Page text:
20. Calls for a compulsory fundamental rights impact assessment to be conducted prior to the implementation or deployment of any AI systems for law enforcement or the judiciary, in order to assess any potential risks to fundamental rights; recalls that the prior data protection impact assessment is mandatory for any type of processing, in particular, using new technologies, that is likely to result in a high risk to the rights and freedoms of natural persons and is of the opinion that this is the case for most AI technologies in the area of law enforcement and judiciary; underlines the expertise of data protection authorities and fundamental rights agencies in assessing these systems; stresses that these fundamental rights impact assessments should be conducted as openly as possible and with the active engagement of civil society; demands that the impact assessments also clearly define the safeguards necessary to address the identified risks and that they be made, to the greatest extent possible, publicly available before the deployment of any AI system;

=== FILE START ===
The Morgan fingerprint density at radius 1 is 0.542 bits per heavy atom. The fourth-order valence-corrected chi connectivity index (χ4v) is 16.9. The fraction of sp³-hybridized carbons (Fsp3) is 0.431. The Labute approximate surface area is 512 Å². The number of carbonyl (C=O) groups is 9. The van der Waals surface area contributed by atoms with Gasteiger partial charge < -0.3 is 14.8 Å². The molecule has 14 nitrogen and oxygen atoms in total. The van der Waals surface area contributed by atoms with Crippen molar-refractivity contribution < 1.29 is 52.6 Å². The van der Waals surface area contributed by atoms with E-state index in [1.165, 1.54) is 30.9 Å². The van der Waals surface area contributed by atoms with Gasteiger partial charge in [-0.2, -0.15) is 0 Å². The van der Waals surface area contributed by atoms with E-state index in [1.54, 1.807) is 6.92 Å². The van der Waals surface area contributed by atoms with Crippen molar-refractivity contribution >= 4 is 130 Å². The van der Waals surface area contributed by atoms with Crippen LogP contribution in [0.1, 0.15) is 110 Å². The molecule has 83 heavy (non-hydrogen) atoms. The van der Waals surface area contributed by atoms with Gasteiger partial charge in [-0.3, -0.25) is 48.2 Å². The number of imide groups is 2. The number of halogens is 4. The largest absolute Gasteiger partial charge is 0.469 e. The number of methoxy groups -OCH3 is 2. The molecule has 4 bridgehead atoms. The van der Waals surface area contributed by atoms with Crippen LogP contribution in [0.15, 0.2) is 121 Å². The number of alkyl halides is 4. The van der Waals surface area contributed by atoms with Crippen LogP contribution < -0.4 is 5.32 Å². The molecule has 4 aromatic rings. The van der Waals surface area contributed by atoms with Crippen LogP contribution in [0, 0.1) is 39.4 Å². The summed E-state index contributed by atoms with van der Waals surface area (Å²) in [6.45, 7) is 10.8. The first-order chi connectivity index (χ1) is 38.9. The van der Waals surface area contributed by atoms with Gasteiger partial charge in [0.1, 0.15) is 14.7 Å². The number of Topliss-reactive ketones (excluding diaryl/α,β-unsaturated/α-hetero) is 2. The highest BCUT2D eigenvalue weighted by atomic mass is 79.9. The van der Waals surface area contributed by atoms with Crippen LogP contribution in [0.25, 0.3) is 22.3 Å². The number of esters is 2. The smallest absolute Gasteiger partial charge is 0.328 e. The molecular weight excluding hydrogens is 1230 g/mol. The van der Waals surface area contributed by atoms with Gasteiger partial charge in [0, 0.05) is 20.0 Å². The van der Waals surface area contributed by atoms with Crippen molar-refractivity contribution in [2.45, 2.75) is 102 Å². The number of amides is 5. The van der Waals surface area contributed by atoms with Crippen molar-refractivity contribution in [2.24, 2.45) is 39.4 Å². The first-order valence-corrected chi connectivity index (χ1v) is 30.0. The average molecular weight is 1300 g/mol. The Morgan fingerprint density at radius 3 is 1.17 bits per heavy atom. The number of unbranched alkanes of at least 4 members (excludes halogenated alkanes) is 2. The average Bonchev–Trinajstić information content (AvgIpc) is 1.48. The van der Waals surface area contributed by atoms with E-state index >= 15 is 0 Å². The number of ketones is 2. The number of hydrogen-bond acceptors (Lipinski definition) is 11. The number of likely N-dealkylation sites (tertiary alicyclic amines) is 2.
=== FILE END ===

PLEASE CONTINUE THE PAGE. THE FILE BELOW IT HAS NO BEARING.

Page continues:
21. Stresses that only robust European AI governance with independent evaluation can enable the necessary operationalisation of fundamental rights principles; calls for periodic mandatory auditing of all AI systems used by law enforcement and the judiciary where there is the potential to significantly affect the lives of individuals, by an independent authority, to test and evaluate algorithmic systems, their context, purpose, accuracy, performance and scale, and, once they are in operation, in order to detect, investigate, diagnose and rectify any unwanted and adverse effects and to ensure the AI systems are performing as intended; calls therefore for a clear institutional framework for this purpose, including proper regulatory and supervisory oversight, to ensure full implementation and to guarantee a fully informed democratic debate on the necessity and proportionality of AI in the field of criminal justice; underlines that the results of these audits should be made available in public registers so that citizens know the AI systems being deployed and which measures are taken to remedy any violation of fundamental rights;